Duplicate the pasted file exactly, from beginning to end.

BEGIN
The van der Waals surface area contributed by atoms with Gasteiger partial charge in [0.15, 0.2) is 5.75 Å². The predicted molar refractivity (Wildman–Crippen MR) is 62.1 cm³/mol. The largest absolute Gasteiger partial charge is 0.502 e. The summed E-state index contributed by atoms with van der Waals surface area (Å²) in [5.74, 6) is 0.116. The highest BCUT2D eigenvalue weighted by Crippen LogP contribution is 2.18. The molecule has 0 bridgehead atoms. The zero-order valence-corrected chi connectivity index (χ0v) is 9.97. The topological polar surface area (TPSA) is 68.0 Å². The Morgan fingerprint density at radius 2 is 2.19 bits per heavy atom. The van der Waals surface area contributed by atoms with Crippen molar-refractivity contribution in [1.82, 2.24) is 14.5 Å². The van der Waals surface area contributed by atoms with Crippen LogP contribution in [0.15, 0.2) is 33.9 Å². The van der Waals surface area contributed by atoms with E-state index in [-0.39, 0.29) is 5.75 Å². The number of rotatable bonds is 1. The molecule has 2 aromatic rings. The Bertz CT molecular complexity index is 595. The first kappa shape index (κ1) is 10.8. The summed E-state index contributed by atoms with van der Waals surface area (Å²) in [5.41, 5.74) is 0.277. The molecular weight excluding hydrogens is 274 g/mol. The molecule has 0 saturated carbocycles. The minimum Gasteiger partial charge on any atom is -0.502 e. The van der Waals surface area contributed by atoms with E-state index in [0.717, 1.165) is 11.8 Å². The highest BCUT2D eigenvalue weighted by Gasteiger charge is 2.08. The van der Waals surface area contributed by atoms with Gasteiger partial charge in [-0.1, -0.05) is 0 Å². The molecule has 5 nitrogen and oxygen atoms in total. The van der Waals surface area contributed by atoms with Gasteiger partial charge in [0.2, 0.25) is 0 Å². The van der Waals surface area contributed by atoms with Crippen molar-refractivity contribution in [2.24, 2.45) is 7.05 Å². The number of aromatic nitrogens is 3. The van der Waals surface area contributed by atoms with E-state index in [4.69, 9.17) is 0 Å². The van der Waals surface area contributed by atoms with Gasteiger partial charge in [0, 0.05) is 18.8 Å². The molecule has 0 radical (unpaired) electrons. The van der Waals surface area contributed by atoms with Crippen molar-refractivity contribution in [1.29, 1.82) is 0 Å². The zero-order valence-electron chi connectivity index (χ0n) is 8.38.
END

The van der Waals surface area contributed by atoms with Gasteiger partial charge in [0.15, 0.2) is 5.75 Å². The predicted molar refractivity (Wildman–Crippen MR) is 62.1 cm³/mol. The largest absolute Gasteiger partial charge is 0.502 e. The summed E-state index contributed by atoms with van der Waals surface area (Å²) in [5.74, 6) is 0.116. The highest BCUT2D eigenvalue weighted by Crippen LogP contribution is 2.18. The molecule has 0 bridgehead atoms. The zero-order valence-corrected chi connectivity index (χ0v) is 9.97. The topological polar surface area (TPSA) is 68.0 Å². The Morgan fingerprint density at radius 2 is 2.19 bits per heavy atom. The van der Waals surface area contributed by atoms with Crippen molar-refractivity contribution in [1.82, 2.24) is 14.5 Å². The van der Waals surface area contributed by atoms with Crippen LogP contribution in [0.15, 0.2) is 33.9 Å². The van der Waals surface area contributed by atoms with E-state index in [-0.39, 0.29) is 5.75 Å². The number of rotatable bonds is 1. The molecule has 2 aromatic rings. The Bertz CT molecular complexity index is 595. The first kappa shape index (κ1) is 10.8. The summed E-state index contributed by atoms with van der Waals surface area (Å²) in [5.41, 5.74) is 0.277. The molecular weight excluding hydrogens is 274 g/mol. The molecule has 0 saturated carbocycles. The minimum Gasteiger partial charge on any atom is -0.502 e. The van der Waals surface area contributed by atoms with E-state index in [0.717, 1.165) is 11.8 Å². The highest BCUT2D eigenvalue weighted by Gasteiger charge is 2.08. The van der Waals surface area contributed by atoms with Gasteiger partial charge in [-0.1, -0.05) is 0 Å². The molecule has 5 nitrogen and oxygen atoms in total. The van der Waals surface area contributed by atoms with Gasteiger partial charge in [0.2, 0.25) is 0 Å². The van der Waals surface area contributed by atoms with Crippen molar-refractivity contribution in [2.24, 2.45) is 7.05 Å². The number of aromatic nitrogens is 3. The van der Waals surface area contributed by atoms with E-state index in [4.69, 9.17) is 0 Å². The van der Waals surface area contributed by atoms with Gasteiger partial charge in [0, 0.05) is 18.8 Å². The molecule has 0 radical (unpaired) electrons. The van der Waals surface area contributed by atoms with Crippen molar-refractivity contribution in [1.29, 1.82) is 0 Å². The zero-order valence-electron chi connectivity index (χ0n) is 8.38.